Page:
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Tuesday 21, January 2020
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Environment warriors

That the pollution levels in India are among the worst in the world is well known.

That the pollution levels in India are among the worst in the world is well known. Equally established is the fact that unless ordinary citizens actively supplement government efforts, the problem will persist. Especially inspiring in this regard is how the overpopulated Indore transformed itself from a filthy city to the cleanest one with the residents’ participation. That other cities are having difficulty in replicating its model of waste collection and garbage disposal is a sad reflection of the general apathy and lackadaisical attitude of both the administrators and citizenry. Balbir Singh Seechewal, the ‘Eco Baba’ of Punjab, has shown how an aware and concerned group of people is enough to tackle problems that seem insurmountable by the mighty authorities. Along with his volunteer warriors, he spearheaded an anti-pollution campaign to rejuvenate and beautify the Kali Bein rivulet near Jalandhar. As it spurs numerous similar plans to rid water bodies of sewage, the key to success will lie in a zero-tolerance approach.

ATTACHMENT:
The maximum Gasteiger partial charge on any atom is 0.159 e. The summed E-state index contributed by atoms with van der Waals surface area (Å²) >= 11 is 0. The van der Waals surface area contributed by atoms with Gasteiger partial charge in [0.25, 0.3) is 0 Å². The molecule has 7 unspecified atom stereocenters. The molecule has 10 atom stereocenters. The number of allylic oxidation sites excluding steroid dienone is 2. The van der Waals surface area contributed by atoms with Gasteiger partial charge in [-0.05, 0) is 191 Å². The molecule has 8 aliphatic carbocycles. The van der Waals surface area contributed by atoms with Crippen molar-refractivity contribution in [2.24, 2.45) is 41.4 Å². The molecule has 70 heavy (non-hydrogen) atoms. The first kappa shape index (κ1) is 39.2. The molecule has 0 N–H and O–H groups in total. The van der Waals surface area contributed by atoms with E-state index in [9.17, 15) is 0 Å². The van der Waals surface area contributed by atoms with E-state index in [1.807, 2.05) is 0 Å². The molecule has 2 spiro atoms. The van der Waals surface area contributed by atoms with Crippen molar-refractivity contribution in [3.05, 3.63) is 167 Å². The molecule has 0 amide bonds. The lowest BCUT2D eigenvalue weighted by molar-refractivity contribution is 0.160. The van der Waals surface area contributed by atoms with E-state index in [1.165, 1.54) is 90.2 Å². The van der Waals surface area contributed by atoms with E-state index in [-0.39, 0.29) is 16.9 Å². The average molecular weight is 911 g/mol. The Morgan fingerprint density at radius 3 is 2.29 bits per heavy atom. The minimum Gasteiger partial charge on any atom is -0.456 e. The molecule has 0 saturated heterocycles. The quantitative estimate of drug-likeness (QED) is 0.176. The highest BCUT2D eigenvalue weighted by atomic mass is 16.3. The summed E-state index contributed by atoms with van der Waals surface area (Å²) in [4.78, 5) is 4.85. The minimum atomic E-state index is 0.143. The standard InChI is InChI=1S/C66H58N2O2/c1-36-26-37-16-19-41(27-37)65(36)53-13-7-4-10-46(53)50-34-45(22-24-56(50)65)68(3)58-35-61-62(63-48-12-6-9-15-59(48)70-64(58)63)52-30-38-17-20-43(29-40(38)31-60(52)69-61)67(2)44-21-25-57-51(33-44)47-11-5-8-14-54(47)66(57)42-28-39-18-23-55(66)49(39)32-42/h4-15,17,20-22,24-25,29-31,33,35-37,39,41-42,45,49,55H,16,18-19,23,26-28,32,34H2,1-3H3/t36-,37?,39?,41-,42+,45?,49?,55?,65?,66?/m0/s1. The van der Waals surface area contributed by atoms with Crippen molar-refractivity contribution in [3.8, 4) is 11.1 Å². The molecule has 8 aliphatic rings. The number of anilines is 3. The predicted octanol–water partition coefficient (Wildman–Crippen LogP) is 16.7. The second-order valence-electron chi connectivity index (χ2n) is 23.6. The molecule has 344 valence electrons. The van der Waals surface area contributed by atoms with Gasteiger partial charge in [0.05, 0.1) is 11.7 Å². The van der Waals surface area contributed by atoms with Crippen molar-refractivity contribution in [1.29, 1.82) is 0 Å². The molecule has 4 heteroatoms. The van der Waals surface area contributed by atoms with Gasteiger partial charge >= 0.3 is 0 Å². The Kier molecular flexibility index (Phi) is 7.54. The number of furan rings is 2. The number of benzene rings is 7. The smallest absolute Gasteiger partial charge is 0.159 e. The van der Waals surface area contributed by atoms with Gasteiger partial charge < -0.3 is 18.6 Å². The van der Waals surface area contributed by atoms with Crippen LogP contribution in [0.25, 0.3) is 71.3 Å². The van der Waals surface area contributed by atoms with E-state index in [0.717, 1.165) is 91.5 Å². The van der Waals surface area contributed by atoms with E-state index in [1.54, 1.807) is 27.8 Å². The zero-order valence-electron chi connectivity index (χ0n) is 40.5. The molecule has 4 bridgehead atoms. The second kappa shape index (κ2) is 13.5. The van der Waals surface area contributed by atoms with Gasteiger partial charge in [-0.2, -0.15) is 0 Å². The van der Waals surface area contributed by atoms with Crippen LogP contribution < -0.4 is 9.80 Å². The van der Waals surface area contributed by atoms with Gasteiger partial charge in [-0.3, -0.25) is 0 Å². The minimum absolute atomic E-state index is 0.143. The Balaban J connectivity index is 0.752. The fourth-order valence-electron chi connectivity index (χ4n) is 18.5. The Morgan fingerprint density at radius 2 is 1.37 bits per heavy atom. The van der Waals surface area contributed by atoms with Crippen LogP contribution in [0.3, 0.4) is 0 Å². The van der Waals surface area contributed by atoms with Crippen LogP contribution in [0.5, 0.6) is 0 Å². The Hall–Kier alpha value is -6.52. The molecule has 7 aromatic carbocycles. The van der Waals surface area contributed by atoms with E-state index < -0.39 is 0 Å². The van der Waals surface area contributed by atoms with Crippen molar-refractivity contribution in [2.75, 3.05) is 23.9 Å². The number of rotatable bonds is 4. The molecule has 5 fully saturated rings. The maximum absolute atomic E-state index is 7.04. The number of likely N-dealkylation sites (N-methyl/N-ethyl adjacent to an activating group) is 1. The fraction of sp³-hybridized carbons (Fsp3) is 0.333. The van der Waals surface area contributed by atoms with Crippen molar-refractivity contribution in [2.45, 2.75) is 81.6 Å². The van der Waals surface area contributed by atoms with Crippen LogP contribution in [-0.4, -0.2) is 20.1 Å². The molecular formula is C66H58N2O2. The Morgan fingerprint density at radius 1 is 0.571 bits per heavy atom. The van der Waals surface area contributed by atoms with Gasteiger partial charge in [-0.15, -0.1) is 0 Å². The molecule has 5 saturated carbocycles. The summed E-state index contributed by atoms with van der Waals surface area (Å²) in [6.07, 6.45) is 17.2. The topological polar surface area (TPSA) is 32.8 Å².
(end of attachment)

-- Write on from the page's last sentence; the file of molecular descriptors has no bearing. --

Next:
In an encouraging trend, as the catastrophic effects of pollution are sinking in, people concerned are pitching in to remove the stink around them and ensure a healthy atmosphere. Behind the Rs 3-crore fine imposed by the National Green Tribunal recently on Panipat Thermal Power Station is the complaint filed by Jatal villagers. They believe the plant’s callous manner of fly ash disposal is at the root of the public health crisis gripping their area, with over 90 per cent of the residents suffering from various ailments, including cancer, asthma, skin and eye diseases. In Cuddalore, Tamil Nadu, two officials were suspended on Wednesday after a clip of panchayat trucks dumping garbage into the Vellar river went viral.

But, sadly, for every act of alertness and action taken, there are many more painfully slow battles being fought in courts to counter eco-unfriendly ventures and practices. Transgressions continue as efforts lack the punch required to set and implement strict timelines for the industry to meet the green regulations. A strong enforcement system with no more backpedalling is urgently needed.

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